Date of Award


Degree Type


Degree Name

Master of Science in Mechanical Engineering and Applied Mechanics


Mechanical, Industrial and Systems Engineering

First Advisor

David G. Taggart


A novel method of harnessing wind energy utilizes fixed surrounding stators which converge on a vertical axis turbine. Destructive fluid interactions cause inconsistent starting and diminished efficiency of such a design. In this research, experimental performance analysis of scaled turbine geometries is used to evaluate design parameters and predict turbine behavior, in order to minimize these effects.

Purely vertical turbine blades paired with parallel stators create a passing interference along with points of force balance during low wind conditions. The varying low-wind torque outputs of such states decreases the predictable starting of the proposed design. This adds further complication to anticipating the turbine size needed to start a preselected generator with known breaking torque.

One method of reducing symmetrical loading is to add a helical form to the turbine. Another is to increase the distance between stator and turbine tips within the windward cavities. The latter being achievable by allowing a portion of the stator to pivot away from the turbine in the direction of rotation.

To analyze the performance of varied geometries, scale turbine replicas, with a height of 2.5 and 5-inches, were constructed. Each was designed to fit within the Aerolab wind tunnel of the University of Rhode Island Mechanical Engineering Laboratory. The 5-inch model was built with interchangeable stators and turbines allowing for various combinations of open or closed stators with a range of turbine helices. The output shafts were equipped with a load cell or optical encoder paired with custom data acquisition hardware and software.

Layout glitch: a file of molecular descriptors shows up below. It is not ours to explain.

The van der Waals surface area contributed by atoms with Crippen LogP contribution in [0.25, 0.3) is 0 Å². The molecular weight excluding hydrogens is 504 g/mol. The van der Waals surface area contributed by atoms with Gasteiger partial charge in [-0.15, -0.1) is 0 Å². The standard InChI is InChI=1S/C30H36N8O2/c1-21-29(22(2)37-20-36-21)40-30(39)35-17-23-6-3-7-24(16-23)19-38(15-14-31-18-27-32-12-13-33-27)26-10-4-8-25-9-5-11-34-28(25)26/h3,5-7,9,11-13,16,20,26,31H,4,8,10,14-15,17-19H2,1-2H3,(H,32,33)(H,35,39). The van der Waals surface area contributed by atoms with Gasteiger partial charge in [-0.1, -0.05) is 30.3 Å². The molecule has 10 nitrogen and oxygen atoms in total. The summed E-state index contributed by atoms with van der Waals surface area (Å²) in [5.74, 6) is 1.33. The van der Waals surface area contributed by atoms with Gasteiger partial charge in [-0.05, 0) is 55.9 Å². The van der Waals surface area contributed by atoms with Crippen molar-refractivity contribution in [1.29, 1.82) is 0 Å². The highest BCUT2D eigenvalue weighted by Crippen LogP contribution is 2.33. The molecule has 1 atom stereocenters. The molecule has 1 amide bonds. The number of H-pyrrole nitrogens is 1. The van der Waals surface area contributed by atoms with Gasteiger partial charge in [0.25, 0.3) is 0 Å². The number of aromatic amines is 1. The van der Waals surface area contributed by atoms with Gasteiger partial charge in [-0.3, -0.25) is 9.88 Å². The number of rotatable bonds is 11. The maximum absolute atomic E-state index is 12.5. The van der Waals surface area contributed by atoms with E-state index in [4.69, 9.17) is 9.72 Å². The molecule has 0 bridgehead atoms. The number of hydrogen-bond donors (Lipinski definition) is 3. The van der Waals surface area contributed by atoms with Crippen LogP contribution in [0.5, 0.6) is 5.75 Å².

The static performance of different stator and turbine combinations was measured by fixed turbine torque readings at various starting angles. Rotational performance was quantified by measuring angular change of the turbine released from rest and free moving in constant and ramped wind conditions. Dimensional analysis was applied to the gathered data in order to develop torque scaling equations.

The replica testing indicated that the combination of open stators with a 45° top-to-bottom offset helix provided the least propensity for stalling, along with the greatest acceleration, top speed and static torque generation. These results were scaled to predict that a 5 kW generator could be started by a 7-foot-tall turbine exposed to a 2 m/s wind velocity. The prediction was then validated by testing a full 7-foot prototype.



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